Thanks for the loading info Lujon.

    Kahahawai, how long was the turnaround time on your rifle?

    IMG_2117.jpgIMG_2118.jpg

  12. #12
    Member 907pride's Avatar
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    kahahawai, I was just looking through your photos and must say that I am very impressed. Beautiful animals. I may have to pick your brain sometime on sheep hunting. Thanks for posting the pics for us to see. 907

  13. #13
    Member Matt's Avatar
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    Very nice rifle! That turned out great.

  14. #14
    Member Silvertip-CO's Avatar
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    Nice rig. I dont like the barrel but thats just me. COngrats on a great ltwt rifle and good luck sheep hunting.
    svenska50@hotmail.com

    NRA LIFE MEMBER

  15. #15
    Member ramhunter's Avatar
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    That's a nice looking rifle Kaha!.....glad you have seen the light on weight rifles!.....grin

    Figured I would throw in your post from last June........hmmmm
    "Yes you can still kill a sheep with a rifle that weighs hardly anything, but I will sacrifice days of pain for that split second of glory, I know most long range shooting rifles are rather on the heavy side, but through my years of shooting experience there has to be a "happy medium" ....the most ideal rifle for sheep would be around 7 pounds, give or take.... I have learned that super light rifles don't group well (IMO) but that maybe different to some."


  16. #16
    Member Hunt'N'Photos's Avatar
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    Beautiful Chuck! Going to be a sweet setup for the mountains this fall!
    US Air Force - retired and Wildlife photographer

    To follow my photography adventures check out my facebook page

  17. #17
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    once you get it broken in, tell us how it shoots. Purdy is only soo good. Hope it lives up to the pictures. J.

  18. #18
    Member martentrapper's Avatar
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    Quote Originally Posted by ramhunter View Post
    Figured I would throw in your post from last June........hmmmm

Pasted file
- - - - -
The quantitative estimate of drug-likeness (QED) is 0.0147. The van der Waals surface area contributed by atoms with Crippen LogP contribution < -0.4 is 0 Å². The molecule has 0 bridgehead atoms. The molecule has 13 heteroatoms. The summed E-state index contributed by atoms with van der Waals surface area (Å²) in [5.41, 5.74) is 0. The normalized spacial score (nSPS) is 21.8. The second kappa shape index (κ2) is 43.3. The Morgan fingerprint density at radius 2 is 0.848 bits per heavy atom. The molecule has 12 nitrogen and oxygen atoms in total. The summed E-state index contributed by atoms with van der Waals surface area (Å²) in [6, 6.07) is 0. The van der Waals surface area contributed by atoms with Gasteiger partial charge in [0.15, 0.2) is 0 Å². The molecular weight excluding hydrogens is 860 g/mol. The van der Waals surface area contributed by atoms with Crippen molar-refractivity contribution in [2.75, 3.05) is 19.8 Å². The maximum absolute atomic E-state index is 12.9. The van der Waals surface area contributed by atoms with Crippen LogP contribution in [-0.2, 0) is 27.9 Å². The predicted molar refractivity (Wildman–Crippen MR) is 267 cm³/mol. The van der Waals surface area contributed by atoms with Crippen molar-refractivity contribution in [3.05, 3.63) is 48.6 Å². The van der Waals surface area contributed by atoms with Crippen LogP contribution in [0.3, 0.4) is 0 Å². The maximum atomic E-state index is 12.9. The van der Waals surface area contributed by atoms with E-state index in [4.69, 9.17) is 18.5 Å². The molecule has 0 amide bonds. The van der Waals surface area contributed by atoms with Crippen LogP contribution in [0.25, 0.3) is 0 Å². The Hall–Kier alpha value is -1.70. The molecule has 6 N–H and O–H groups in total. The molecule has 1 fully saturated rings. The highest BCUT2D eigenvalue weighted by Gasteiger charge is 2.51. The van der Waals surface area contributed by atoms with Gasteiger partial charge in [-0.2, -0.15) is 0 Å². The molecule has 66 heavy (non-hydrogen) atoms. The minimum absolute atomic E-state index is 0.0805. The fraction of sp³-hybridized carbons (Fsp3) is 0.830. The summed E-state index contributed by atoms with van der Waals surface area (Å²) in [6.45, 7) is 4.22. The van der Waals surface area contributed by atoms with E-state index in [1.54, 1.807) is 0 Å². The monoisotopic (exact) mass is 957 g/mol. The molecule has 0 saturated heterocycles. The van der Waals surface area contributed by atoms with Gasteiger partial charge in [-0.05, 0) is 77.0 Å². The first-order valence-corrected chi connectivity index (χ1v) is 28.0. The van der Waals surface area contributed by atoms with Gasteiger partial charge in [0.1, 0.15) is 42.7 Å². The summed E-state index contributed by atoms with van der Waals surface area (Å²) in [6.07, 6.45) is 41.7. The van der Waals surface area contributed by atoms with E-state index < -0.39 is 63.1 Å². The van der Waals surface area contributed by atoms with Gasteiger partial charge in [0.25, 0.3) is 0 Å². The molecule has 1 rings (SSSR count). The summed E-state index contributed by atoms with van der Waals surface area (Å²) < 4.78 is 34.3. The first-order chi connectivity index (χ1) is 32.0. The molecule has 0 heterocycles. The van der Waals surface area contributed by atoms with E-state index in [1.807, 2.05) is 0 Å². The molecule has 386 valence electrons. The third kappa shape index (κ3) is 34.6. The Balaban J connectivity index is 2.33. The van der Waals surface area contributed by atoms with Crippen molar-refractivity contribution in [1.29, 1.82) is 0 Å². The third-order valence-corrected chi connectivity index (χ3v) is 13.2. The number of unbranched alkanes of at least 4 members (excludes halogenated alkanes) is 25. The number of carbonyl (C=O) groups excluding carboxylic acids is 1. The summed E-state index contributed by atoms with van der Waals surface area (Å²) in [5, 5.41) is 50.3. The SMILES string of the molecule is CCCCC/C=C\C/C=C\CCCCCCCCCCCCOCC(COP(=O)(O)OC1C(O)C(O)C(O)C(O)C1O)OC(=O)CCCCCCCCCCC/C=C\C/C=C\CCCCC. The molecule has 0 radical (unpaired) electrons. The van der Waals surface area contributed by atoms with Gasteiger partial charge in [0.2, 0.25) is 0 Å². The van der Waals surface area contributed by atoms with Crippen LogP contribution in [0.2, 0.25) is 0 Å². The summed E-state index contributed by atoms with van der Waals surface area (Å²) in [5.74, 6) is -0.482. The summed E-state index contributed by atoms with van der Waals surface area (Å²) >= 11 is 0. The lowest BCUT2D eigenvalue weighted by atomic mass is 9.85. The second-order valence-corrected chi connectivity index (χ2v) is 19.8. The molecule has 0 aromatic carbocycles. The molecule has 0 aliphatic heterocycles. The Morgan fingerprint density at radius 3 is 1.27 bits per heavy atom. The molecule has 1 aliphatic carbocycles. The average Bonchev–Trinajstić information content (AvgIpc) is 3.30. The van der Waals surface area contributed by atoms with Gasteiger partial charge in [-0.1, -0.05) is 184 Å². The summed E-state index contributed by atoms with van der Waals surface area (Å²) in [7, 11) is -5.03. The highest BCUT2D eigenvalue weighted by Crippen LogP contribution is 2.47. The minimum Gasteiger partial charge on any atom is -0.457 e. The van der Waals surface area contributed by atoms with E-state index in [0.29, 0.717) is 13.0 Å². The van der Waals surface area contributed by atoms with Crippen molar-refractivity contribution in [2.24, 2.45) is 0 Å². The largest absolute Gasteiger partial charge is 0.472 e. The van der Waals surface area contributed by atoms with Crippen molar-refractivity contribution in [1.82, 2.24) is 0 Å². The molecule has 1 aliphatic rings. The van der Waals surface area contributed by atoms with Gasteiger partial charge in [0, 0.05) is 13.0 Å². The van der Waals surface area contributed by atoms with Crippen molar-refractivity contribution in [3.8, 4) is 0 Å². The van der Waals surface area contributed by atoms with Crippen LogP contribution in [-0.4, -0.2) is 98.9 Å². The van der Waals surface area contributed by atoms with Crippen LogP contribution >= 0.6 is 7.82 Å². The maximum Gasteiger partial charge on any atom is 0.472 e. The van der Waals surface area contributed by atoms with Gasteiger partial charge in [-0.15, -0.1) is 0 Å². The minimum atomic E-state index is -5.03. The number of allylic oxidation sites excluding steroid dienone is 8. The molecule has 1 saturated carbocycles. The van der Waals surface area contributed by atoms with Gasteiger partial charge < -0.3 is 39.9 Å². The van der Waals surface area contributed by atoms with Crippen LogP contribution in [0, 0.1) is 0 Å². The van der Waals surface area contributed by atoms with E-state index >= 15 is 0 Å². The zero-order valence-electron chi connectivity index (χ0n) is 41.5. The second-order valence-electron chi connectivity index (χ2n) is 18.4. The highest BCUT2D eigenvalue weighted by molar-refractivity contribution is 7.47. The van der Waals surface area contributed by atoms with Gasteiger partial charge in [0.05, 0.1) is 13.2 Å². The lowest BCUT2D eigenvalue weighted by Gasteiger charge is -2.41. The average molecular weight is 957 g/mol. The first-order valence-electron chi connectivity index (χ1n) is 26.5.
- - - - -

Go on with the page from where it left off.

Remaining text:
"Yes you can still kill a sheep with a rifle that weighs hardly anything, but I will sacrifice days of pain for that split second of glory, I know most long range shooting rifles are rather on the heavy side, but through my years of shooting experience there has to be a "happy medium" ....the most ideal rifle for sheep would be around 7 pounds, give or take.... I have learned that super light rifles don't group well (IMO) but that maybe different to some."

    Hahahaha! Classic, Ramhunter. Thanks.
    This forum is much about learning. Would be a great help to all of us if you also posted the total outlay of cash for this rifle.........from first purchase to final product. Future serious sheep hunters, even current ones, could use cost info for future decisions.
    Thanks, Kaha.
    I can't help being a lazy, dumb, weekend warrior.......I have a JOB!
    I have less friends now!!

  19. #19
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    Most folks have a hard time shooting lightweight rifles. Piss poor shooting habits really show when shooting a lightwieght rifle. Nice looking rifle though best of luck.

  20. #20
    Member kahahawai's Avatar
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    Yes It was't cheap, but It was significantly cheaper than buying a bansners rifle, and the turn around time was 6 months as compared to a year. I am not a fan of Muzzle brakes, but My daughter got spoiled shooting a friends custom 257 Wby during a youth elk hunt in WY a few years ago, and now prefers them despite how loud they get. So many of you ask why I did it???...the answer is simple, I wanted something more personal in a special caliber comparable to the 7mm (my favorite caliber) Yes I may have been contradicting, but actually NOT ....to prove my point, this rifle will be the ideal weight (6.5 -7 pounds) once I throw on the sling and cartridges. scope cover etc. etc....Yes I wanted to cut weight too in the pack, but I want it to shoot well. Lex could've easily lightened this rifle even more ( lighter contour barrel, skeletonized bolt handle) There are lighter ones around, I heard there are some coming in at the low 4 pound range, but I personally probably wouldn't shoot it well. Hope to see you all at the range, should be hittin it this week. ......CK